Obligatory, Snowy Christmas Post: Lynx

A lynx looking up.

I woke up today and found out that it was Christmas. This was a considerable letdown (I’m joking), because it meant that I was obliged to write a holiday-themed post full of snowy felines.

Rather than give you pictures of warm-climate cats in the snow, however, I decided to focus on a species that lives in some of the coldest regions of our planet: the lynx.

There were two problems with this strategy, though. First, I didn’t start working on this post until this morning. Second, I don’t know anything about lynx. That means I had to turn to my trusty book, Wild Cats of the World by Dr. Luke Hunter (2015). Nearly all of the information below comes from that book.

The first thing to know about lynx is that there are two species of them. Well, technically there are three, but since the Iberian lynx (Lynx pardinus) doesn’t live in frozen climates, we’re going to ignore it.

Eurasian lynx

Two lynx in the distance
Two Eurasian lynx. Lynx lynx (Lūšis, Eurasian lynx) by Armandas Naudžius. CC BY-NC-ND 2.0

The largest species of lynx is the Eurasian lynx (Lynx lynx). It lives in Eurasia, which means Europe and Asia. Dr. Hunter (2015) writes that female Eurasian lynx weigh between 13-21kg (roughly 29-46lbs), whereas the males range from 11.7-29kg (~26-64lbs) (p. 127).

Eurasian lynx are cool because they regularly hunt ungulate species (hoofed creatures), which often weigh much more than them. There’s a picture in Dr. Hunter’s (2015) book of a female Eurasian lynx eating a roe deer (Capreolus capreolus) that she killed, which was approximately double her own weight (p. 130).

Wild Cats of the World (2015) also states that Eurasian lynx sometimes hunt red deer, which are even larger than roe deer.

Canada lynx

A Canada lynx in the snow
A Canada lynx. Not a Pussy Cat by Kieth Williams. CC BY 2.0

If Eurasian lynx are from Eurasia, guess where Canada lynx (Lynx canadensis) are from? You guessed it: Italy!

Actually, the above statement is false. Canada lynx primarily live in Canada and Alaska. They used to inhabit nearly half of the U.S. states, but like many species they were largely driven out of the continental U.S. Canada lynx now occupy pockets of territory in the “lower 48,” mostly in northern states or in mountainous regions.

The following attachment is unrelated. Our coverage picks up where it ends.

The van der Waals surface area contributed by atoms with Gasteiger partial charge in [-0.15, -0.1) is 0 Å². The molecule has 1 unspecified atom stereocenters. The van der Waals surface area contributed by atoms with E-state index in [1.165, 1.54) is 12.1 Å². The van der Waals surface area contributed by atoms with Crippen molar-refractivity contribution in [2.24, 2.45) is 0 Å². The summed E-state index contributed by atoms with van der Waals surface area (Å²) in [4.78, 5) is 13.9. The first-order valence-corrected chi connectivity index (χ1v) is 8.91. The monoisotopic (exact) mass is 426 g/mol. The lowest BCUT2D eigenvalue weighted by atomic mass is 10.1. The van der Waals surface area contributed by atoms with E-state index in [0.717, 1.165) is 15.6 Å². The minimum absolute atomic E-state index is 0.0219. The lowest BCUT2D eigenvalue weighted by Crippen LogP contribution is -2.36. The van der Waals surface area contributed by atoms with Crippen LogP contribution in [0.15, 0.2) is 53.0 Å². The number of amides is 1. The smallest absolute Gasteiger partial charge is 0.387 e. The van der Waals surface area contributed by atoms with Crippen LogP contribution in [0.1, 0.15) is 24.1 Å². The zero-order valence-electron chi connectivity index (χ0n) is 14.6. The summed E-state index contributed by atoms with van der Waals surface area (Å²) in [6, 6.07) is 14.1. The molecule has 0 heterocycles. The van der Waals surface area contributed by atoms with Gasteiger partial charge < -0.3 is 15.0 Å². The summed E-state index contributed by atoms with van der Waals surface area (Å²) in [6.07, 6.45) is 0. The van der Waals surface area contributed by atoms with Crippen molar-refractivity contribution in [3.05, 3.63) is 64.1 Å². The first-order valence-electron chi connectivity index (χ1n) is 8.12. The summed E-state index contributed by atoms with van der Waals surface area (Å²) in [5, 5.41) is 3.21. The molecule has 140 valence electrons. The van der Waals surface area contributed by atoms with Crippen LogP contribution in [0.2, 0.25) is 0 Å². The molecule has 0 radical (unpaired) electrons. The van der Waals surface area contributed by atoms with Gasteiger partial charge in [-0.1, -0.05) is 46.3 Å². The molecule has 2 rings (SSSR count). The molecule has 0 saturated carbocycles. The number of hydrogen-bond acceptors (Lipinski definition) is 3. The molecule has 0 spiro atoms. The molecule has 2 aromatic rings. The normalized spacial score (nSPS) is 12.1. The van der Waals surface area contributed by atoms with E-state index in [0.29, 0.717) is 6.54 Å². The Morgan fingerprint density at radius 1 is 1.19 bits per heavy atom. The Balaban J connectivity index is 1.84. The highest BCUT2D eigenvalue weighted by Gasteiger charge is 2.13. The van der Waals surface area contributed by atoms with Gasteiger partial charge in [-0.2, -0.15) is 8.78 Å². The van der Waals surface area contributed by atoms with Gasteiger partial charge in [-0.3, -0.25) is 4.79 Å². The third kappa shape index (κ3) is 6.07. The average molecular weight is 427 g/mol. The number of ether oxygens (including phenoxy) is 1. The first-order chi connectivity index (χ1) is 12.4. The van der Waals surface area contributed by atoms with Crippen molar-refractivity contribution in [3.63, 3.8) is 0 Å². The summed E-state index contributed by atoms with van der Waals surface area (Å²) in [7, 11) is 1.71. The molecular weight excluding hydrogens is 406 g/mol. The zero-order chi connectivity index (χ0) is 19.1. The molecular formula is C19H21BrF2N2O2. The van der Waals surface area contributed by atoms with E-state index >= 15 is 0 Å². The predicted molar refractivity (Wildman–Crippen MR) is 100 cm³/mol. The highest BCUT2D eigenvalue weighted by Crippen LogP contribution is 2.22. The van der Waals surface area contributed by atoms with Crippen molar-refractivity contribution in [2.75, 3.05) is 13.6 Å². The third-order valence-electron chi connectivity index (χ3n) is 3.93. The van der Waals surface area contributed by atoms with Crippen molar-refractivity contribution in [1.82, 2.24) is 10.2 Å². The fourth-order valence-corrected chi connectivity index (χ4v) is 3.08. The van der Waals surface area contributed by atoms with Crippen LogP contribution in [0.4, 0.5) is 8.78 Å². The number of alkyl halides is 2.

Both Canada and Eurasian lynx have long legs and wide paws that help them walk in snow-covered forests. Canada lynx are smaller than their Eurasian relatives, though, and they primarily eat snowshoe hares (Lepus americanus).

A snowshoe hare in the snow
A snowshoe hare, which is the primary prey of the Canada lynx. The Easter Bunny? by JLS Photography – Alaska. CC BY-NC-ND 2.0

In fact, Canada lynx are so reliant on snowshoe hares that their populations closely mirror that of their prey. When hare populations boom, lynx numbers usually rise shortly thereafter. But when hare populations drop, so too do those of Canada lynx. I guess that’s the downside of being specialized.

In case anyone’s wondering, female Canada lynx typically clock in at between 5-11.8kg (~11-26lbs), and males at 6.3-17.3kg (~14-38lbs) (Hunter, 2015, p. 146). As you can see, that’s considerably less than Eurasian lynx, so you don’t have to worry about Canada lynx beating you up for your lunch money.

Closing Time

Well folks, it’s been real. I might write about each lynx species in more detail in the future, once I’ve learned more about them. They’re fascinating cats, and I feel like they don’t receive as much attention as they deserve.

However, now I have to go make excuses as to why I didn’t buy anyone presents this year.

References

Hunter, L. (2015). Wild cats of the world. New York, NY: Bloomsbury Publishing Plc.

4 Thoughts

    1. Thanks Leah! I’d wondered if bobcats were technically considered lynx, given their scientific name. The similarities and differences between bobcats and “true” lynx would be a fun topic to explore.

      Liked by 1 person

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